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Pressing Pause

My peak writing time always seems to be between 3-5:30 PM.  I don't have a "scientific" reason why. But it's usually when my afternoon coffee is flowing, I've just pigged out(?) on salad, and I'm riding high after deadlifting the equivalent of a smart car (I wish!).

Unfortunately, it tends to be the least writing conducive part of my day.  I'm either training myself during that time or I'm heading back for the second half of my workday. On good days and weeks, I can usually eke out 20 minutes of writing. But many times it's nothing and I can't help feeling guilty.

I've thought about taking a different approach: taking a few weeks off from writing every year until my schedule settles down. By pressing the pause button, it'd release my guilt when I can't get much accomplished, and who knows, maybe I'd find a different hobby outside of strength and conditioning (but probably not).

Yet, I always come back to the same arguments: 1) with no kids and minimal liabilities, this is the calmest and easiest life will ever be for me!  And 2) writing is a craft that you can only improve by, you know, actually writing.  As a result, I always decide to forge ahead regardless of how slow it might be.

Of course, I'm not just talking about my own writing schedule - I'm giving a glimpse into how most people think and act when it comes to changing their diet and exercise habits.

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3 Confessions from a Physical Preparation Coach (Part III)

It's January.  Like late night NYC pizza joints after 2 am or Jon Hamm doing H&R Block commercials, that means it's busy season for Strength and Conditioning professionals.

Unfortunately, that means my writing has taken a back seat.  Between working with clients, my own Tactical Strength Challenge prep, and trying to win The Bachelor Fantasy League, there really isn't enough time in a day.  But that doesn't mean I've stopped thinking.

In fact, I'd like to revisit my "Confessions from a Physical Preparation Coach" series I started last year.  Part advice and part memoir, the topics below don't quite have enough "meat" to make up a full post.  But they've been learned in the trenches and are every bit as valuable.

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Even More Pressing Matters

There's a few things I hate:

  1. When people spell "defiantly" but mean "definitely."
  2. People that rush off an airplane, eager to beat everyone seated in front of them.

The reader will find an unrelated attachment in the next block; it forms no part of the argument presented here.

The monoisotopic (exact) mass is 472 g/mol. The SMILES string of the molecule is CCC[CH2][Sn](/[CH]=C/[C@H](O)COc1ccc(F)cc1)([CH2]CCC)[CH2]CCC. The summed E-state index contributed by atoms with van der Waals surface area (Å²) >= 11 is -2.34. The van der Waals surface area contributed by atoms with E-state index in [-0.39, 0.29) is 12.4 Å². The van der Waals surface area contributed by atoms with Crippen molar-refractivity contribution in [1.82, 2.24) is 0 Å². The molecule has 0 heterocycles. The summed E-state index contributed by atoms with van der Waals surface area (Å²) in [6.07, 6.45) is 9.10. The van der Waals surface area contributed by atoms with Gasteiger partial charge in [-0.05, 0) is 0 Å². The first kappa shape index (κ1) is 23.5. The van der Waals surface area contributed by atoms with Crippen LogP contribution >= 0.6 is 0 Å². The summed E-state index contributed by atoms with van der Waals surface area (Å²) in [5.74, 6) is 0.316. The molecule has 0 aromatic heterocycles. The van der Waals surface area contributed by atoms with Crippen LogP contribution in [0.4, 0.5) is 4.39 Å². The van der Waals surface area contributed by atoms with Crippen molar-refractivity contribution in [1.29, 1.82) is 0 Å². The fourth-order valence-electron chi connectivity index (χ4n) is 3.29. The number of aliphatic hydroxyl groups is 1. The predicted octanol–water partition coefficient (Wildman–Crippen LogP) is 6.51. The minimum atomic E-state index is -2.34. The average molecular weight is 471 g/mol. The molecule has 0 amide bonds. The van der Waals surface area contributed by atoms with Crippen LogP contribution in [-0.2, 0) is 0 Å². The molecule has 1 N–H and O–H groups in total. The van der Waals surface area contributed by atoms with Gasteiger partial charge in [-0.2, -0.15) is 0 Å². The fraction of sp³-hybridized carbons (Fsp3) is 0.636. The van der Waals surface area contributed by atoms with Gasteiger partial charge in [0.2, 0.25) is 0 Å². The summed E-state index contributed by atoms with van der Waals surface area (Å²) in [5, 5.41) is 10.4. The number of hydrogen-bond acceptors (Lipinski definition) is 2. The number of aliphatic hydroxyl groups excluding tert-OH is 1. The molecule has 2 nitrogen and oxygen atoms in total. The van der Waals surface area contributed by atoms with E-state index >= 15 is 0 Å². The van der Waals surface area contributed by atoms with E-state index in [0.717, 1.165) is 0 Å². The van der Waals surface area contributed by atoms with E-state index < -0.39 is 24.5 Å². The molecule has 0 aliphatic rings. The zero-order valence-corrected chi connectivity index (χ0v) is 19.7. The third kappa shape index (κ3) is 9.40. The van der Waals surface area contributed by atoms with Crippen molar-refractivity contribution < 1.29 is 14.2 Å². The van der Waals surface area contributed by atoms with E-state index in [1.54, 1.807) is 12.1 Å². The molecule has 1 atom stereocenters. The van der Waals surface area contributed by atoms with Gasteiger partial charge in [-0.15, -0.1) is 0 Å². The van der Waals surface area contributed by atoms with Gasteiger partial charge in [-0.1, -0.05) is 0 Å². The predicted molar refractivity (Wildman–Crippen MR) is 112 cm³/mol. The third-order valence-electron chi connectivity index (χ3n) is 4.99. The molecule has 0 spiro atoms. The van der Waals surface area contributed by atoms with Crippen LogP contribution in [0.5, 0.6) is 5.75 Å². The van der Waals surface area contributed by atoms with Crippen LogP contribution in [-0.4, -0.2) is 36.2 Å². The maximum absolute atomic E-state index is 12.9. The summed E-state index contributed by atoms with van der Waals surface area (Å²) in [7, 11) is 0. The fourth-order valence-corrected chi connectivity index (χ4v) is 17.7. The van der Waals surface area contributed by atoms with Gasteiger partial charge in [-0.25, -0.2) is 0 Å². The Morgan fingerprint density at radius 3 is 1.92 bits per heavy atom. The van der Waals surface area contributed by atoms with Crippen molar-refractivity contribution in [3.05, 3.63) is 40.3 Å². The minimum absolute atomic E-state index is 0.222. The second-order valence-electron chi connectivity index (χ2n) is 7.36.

3. A general lack of gainz.

Luckily, I haven't come across #3 in the past four months. As I wrote here, I've spent that time on a simple - but not easy - program, to improve my pressing, pull-ups and get-ups. The results were fantastic and the gainz were plentiful. 

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The Tabata Fallacy

I think there's some masochism inside all of us.  At least when it comes to suffering through conditioning and cardio. It's why high intensity work is so popular, and the association seems pretty clear - work hard, embrace the suck, get results.  And to some degree that does happen.

But only using high intensity conditioning, or using it too frequently, is going to lead you nowhere fast.  It's a lesson I learned through my own conditioning, as well as writing programs for my clients.  Both myself and (most of) my clients loved sweating, breathing hard, and getting smoked.  But I couldn't figure out why some people weren't getting better, and why they weren't improving markers of fitness (lowering their resting heart rate, increasing their heart rate variability, increasing VO2 max, decreasing musculoskeletal pain).

That's because I had fallen for what I like the call the "Tabata fallacy."

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Squatting Woes: Fixing the Lateral Weight Shift

The more you know, the more you really don't know.

That's one of the many things I've learned from being a continuing education junkie. What used to look like a straightforward fix is no longer that way, as I've refined both my eye and education.  

One stark example is the lateral weight shift on a squat.  This compensation often takes the form of someone's knee caving in, a lateral bend to one side, or someone shifting their entire pelvis over one foot.  If you're me, you have all three.

This pattern doesn't have anything to do with one leg being stronger than the other.  And you can't just coach someone out of this compensation by using a band between their knees, or using a (bigger) band to pull their hips to one side.  It may make the person more aware of the issue, but it doesn't completely FIX it.

That's because the problem is neurological, not physical. So much like the movie "Inception," you need to go deeper.

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